Small Seated Figure
Bronze with brown patina
Height: 5 1/4" (13.3 cm)
Conceived circa 1936; this example cast in 1957
Edition of 7 plus 1 artist's proof
Henry Moore was one of the greatest 20th-century sculptors. After the Second World War, he became Britain’s best-known artist both at home and abroad. He was influenced by European Modernism and developed an abstract sculptural language, combining the human figure, particularly the female figure, with references to organic forms such as shells, pebbles and bones.
Conceived in 1936; Small Seated Figure was cast in 1957 in an edition of 7 plus 1 artist's proof by the Fiorini Foundry, London.
The imagery is similar in conception to many classical seated figures that Moore sculpted in the mid-1950s, however is important because it comes from a whole two decades earlier, showing the sculptors obsession with specific forms through his long career; the others being of the mother and child, the reclining figure, and the standing figure.
The 1930s was a period when Moore broke away from his art school education, and became closely associated with a number of artist’s groups; Unit 1 with Barbara Hepworth and Ben Nicholson, and also the 7&5 Group. Both these associations had links to Surrealism, and Moore regularly came into contact with the Surrealists during trips to Paris that decade, notably with Picasso (who’s earlier works; of huge muscular female figures on the beaches have a very obvious link to this specific Moore sculpture).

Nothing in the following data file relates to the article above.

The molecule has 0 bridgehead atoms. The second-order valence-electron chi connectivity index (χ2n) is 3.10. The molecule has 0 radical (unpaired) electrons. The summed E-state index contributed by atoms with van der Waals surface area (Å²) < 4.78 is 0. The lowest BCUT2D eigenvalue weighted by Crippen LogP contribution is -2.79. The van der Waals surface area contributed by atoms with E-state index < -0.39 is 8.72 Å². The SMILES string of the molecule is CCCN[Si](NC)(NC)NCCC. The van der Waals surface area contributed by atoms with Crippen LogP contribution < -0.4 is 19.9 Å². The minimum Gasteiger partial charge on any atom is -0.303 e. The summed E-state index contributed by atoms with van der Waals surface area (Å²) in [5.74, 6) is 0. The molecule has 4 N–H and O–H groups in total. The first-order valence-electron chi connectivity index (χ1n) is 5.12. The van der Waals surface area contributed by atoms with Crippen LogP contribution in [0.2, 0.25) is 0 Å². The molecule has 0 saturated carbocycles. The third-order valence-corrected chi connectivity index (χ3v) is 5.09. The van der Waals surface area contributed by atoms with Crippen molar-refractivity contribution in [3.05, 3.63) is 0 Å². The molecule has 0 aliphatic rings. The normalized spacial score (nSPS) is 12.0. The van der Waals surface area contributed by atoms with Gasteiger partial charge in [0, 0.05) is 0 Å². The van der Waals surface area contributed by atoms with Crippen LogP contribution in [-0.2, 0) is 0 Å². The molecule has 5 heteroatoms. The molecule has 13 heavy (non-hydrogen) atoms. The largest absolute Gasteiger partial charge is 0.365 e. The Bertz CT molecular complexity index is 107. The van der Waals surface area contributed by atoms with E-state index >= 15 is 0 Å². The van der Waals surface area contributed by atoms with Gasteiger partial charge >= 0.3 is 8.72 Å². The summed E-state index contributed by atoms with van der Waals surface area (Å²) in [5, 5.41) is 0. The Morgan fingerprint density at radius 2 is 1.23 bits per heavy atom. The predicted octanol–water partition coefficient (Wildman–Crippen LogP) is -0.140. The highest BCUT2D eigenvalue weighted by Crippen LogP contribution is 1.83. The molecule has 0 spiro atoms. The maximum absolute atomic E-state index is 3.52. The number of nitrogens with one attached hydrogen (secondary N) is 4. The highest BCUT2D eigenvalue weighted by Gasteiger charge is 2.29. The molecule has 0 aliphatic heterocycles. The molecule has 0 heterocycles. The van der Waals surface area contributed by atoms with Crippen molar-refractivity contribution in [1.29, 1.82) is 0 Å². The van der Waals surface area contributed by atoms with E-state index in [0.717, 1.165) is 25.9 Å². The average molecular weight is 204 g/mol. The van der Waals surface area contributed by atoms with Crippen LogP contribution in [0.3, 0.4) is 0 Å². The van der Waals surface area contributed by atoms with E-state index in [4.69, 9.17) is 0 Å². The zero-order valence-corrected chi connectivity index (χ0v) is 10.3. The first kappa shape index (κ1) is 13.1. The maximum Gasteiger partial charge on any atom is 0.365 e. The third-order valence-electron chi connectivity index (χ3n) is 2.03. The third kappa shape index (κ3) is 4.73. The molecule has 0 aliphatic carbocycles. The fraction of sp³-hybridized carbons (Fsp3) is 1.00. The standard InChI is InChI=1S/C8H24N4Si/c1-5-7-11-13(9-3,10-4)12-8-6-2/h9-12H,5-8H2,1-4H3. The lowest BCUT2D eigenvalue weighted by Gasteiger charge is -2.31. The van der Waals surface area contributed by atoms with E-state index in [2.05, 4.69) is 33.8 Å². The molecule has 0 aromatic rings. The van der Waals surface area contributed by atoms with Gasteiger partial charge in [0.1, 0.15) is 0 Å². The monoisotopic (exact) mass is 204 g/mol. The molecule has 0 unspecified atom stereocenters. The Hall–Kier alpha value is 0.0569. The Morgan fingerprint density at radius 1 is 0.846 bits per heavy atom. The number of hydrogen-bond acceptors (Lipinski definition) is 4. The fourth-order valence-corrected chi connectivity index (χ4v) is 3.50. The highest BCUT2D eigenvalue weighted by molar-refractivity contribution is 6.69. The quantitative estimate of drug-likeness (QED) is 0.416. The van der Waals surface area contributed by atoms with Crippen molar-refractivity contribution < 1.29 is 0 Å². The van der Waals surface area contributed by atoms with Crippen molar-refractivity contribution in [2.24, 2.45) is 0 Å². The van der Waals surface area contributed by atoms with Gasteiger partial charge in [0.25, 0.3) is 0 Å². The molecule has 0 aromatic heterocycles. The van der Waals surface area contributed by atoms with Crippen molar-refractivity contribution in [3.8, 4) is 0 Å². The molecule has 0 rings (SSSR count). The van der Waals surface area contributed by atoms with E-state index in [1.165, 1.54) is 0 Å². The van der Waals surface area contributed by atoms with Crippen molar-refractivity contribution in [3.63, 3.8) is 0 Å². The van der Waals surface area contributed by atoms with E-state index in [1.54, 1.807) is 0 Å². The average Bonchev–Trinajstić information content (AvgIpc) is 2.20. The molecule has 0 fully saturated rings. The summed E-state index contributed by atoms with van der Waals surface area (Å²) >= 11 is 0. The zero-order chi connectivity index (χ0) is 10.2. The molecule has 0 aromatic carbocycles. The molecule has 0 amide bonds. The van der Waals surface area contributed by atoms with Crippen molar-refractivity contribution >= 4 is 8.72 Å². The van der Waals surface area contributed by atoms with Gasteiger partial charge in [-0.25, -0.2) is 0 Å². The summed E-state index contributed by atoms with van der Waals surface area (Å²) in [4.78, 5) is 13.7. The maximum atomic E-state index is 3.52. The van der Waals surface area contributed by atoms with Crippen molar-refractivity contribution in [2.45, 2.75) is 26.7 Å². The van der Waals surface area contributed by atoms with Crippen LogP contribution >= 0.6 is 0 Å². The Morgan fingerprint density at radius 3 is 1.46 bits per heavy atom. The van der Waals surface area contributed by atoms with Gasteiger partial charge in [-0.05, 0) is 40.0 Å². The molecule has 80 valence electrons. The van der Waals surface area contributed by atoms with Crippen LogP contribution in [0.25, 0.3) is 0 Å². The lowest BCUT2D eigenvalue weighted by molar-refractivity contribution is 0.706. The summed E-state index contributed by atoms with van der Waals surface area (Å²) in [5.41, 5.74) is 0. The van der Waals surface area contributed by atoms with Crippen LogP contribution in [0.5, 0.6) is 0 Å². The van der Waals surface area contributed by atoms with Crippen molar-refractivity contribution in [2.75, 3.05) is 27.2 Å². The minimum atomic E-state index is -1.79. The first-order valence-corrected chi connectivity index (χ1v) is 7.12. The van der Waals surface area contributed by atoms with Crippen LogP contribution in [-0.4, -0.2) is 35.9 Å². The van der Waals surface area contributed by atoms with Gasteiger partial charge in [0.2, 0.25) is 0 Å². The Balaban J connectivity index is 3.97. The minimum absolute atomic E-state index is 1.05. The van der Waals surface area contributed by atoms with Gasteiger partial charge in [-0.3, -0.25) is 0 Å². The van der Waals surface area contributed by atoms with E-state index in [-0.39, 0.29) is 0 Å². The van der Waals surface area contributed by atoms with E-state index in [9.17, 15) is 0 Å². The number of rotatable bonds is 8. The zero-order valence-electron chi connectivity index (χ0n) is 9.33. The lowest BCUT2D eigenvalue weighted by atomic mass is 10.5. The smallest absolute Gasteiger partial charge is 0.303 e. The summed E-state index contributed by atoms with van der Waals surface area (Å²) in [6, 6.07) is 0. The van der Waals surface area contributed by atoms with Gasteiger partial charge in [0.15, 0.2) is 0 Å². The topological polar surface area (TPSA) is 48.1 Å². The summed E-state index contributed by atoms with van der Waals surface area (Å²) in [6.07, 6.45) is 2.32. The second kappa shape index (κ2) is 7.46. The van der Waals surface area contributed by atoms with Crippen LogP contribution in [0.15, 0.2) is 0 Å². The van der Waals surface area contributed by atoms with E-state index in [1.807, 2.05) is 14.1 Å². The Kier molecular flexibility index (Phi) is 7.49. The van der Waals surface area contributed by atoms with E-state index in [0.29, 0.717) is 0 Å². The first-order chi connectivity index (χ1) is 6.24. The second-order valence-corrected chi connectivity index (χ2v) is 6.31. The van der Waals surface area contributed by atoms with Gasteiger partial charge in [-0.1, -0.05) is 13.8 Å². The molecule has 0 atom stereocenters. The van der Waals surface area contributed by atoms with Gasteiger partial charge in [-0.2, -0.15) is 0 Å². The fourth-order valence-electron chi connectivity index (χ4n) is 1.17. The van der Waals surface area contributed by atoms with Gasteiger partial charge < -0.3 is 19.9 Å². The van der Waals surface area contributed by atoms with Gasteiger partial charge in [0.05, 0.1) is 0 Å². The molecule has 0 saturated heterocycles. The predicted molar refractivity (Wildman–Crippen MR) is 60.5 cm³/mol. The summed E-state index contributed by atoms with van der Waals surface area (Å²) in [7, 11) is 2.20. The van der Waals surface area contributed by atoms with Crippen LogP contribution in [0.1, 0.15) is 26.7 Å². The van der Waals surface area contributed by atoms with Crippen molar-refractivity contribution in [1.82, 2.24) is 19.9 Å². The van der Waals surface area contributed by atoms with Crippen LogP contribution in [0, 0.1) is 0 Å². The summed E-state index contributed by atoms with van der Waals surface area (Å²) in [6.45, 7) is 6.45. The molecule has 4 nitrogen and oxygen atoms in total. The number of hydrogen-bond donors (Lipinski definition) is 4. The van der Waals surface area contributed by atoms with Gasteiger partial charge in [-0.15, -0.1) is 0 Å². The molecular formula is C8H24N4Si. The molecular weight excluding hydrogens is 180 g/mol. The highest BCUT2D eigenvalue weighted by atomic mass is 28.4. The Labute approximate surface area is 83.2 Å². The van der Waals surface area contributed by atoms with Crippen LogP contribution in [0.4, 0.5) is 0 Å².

Pablo Picasso, Large Bather, 1921, Oil on Canvas.
Moore was also involved in the organisation of The International Surrealist Exhibition in London in 1936: the same year as Small Seated Figure was conceived. During this crucial pre-war period Moore’s reputation grew rapidly, leading to him being exhibited at The British Pavilion for the Venice Biennale (1930); he was also the subject important monograph, by Herbert Read in 1934.
Another example of Small Seated Figure is in The Art Gallery of Ontario. The original 1936 terracotta is in The Yale Centre for British Art, New Haven.